Donation choices

When you sign the NHS Donor Register, you can choose which organs you wish to donate - either some or all of your organs – it’s entirely your choice. When you register to donate your organs, you can also choose to donate your tissues, including your corneas and heart valves. Tissue donation can be used to treat many conditions and injuries including eye disease and heart surgery. 
Below is a list of organs which can be donated and how they can be used.


Blood being pumped around your body by your heart carries oxygen and nutrients. Without the heart, your body wouldn’t get oxygen. Your heart can be transplanted whole or in some cases the valves (pulmonary and aortic) can be transplanted.


Your lungs supply oxygen to your blood and clear carbon dioxide from your body. Without healthy lungs you couldn’t breathe properly.


Your kidneys filter wastes from your blood and convert them to urine. When your kidneys stop working you can develop kidney failure. Harmful wastes and fluids build up in your body and your blood pressure may rise. You can live healthily with one kidney.


Your liver produces bile to clean out your body. If your liver isn’t working right, you will begin to feel tired, experience nausea, vomiting, decreased appetite, brown urine, or even jaundice - yellowing in the whites of your eyes. Your liver can be transplanted whole or in some cases the cells (hepatocytes) can be transplanted.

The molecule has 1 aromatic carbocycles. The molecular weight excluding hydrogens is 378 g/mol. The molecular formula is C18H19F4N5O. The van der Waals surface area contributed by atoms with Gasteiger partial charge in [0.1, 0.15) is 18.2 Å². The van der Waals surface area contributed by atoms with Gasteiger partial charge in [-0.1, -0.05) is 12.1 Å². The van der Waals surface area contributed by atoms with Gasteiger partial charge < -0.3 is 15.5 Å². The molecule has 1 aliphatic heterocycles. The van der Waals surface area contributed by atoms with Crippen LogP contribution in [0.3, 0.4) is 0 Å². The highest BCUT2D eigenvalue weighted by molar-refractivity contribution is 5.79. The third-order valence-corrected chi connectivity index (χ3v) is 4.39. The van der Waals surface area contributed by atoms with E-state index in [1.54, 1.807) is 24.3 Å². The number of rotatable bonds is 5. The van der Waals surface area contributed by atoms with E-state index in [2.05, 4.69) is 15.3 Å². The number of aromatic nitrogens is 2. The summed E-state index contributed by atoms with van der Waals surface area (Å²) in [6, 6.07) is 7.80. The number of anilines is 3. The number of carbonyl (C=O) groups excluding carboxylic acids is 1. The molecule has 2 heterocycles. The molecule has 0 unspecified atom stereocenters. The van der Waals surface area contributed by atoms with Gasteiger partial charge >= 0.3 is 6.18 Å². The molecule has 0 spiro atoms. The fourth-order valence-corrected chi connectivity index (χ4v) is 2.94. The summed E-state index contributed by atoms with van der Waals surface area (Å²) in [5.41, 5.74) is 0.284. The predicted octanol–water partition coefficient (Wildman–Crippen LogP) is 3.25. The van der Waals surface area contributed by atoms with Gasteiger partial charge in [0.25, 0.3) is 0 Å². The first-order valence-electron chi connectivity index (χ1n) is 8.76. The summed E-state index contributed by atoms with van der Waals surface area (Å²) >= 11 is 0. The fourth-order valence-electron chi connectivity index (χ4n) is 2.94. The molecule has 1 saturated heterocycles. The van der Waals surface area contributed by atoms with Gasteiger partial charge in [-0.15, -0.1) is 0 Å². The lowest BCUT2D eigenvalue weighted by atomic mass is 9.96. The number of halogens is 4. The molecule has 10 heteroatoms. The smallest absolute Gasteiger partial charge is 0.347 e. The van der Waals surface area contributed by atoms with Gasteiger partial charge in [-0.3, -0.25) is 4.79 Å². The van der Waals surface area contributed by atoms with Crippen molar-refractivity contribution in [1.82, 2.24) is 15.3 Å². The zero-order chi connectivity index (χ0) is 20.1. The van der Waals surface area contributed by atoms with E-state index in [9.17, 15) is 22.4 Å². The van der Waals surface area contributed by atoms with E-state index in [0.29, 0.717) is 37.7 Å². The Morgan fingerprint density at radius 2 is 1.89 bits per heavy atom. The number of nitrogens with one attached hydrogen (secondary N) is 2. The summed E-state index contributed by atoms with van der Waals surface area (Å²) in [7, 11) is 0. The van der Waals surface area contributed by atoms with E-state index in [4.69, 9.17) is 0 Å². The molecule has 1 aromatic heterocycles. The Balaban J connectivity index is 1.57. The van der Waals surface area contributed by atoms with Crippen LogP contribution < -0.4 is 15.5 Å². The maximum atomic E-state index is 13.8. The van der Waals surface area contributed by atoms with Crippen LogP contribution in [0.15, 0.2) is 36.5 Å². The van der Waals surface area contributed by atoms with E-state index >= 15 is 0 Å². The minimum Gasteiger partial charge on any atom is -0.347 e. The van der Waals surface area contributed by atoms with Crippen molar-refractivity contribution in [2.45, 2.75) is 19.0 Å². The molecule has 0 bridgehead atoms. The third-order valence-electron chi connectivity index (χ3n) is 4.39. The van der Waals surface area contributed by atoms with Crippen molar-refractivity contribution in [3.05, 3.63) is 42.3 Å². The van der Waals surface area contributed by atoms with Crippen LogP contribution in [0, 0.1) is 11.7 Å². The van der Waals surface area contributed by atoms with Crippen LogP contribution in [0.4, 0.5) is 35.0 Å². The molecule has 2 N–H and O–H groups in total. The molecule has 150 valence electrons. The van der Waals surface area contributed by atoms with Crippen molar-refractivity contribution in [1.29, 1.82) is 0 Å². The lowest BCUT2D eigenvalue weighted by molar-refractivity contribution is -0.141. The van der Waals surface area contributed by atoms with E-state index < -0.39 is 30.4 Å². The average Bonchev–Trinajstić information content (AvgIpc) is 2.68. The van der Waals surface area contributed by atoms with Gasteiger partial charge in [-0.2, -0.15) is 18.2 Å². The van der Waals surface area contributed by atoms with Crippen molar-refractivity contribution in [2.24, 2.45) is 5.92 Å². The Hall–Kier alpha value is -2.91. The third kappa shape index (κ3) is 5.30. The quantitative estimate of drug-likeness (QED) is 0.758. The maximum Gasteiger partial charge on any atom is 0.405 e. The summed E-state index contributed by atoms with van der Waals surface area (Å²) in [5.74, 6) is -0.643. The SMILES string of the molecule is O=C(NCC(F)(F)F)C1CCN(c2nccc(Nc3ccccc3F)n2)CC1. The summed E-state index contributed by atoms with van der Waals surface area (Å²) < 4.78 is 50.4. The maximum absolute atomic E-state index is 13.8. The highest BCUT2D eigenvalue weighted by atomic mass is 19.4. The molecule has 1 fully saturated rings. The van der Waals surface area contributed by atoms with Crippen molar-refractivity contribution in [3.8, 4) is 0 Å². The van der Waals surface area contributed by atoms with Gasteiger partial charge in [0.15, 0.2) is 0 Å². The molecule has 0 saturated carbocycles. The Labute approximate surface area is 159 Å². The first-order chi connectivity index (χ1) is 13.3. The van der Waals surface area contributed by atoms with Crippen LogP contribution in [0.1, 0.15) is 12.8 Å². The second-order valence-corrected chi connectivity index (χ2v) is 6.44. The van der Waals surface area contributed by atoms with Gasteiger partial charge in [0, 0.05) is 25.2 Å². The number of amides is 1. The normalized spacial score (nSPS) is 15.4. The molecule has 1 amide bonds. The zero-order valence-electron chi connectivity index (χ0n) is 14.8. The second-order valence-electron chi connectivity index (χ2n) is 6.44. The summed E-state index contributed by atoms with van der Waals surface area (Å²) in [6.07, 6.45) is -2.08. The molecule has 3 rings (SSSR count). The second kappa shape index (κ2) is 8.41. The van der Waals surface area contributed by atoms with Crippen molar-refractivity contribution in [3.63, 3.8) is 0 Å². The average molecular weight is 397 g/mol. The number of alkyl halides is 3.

Your pancreas is in your abdomen. It produces insulin to control your blood sugar levels. If your pancreas is not working correctly your blood sugar level rises, which can lead to diabetes. Your pancreas can be transplanted whole or in some cases the cells (islet cells) can be transplanted.

Small bowel

The small bowel (also small intestine) absorbs nutrients and minerals from food we eat. If your small intestine fails, you wouldn’t be able to digest food. You would need to get nutrition from an alternative method, such as through a drip into your vein. 

Tissue (cornea)

Tissue is a group of cells that carry out a particular job in your body. Tissue donations save hundreds of lives every year. One tissue donor can enhance the lives of more than 50 people.

Cornea donation

The cornea lets light into your eyes, without them you wouldn’t be able to see. The gift of sight is precious. Every day 100 people in the UK start to lose their sight. Almost 2 million people in the UK are living with significant sight loss. Your donation can help someone regain their sight.

The eye is never transplanted whole, just the cornea which is the clear outer layer at the front of the eye that helps the eye to focus light.

Living donation

It is possible to be a living donor. The most common type is kidney donation, when one kidney is removed from a healthy individual and transplanted into a relative or friend. In recent years, it has also become possible for people to donate part of their liver.
Living donation is a major decision, and every person who comes forward undergoes a rigorous assessment. All live donors and recipients are reviewed by an independent assessor who is responsible for making sure there’s no pressure or coercion involved, and that all parties understand the risk of complications.
The Organ Donor Register is only for those who wish to donate after death. To be a living donor, you must contact a transplant centre directly.  More information on living donation is available in our living donation section.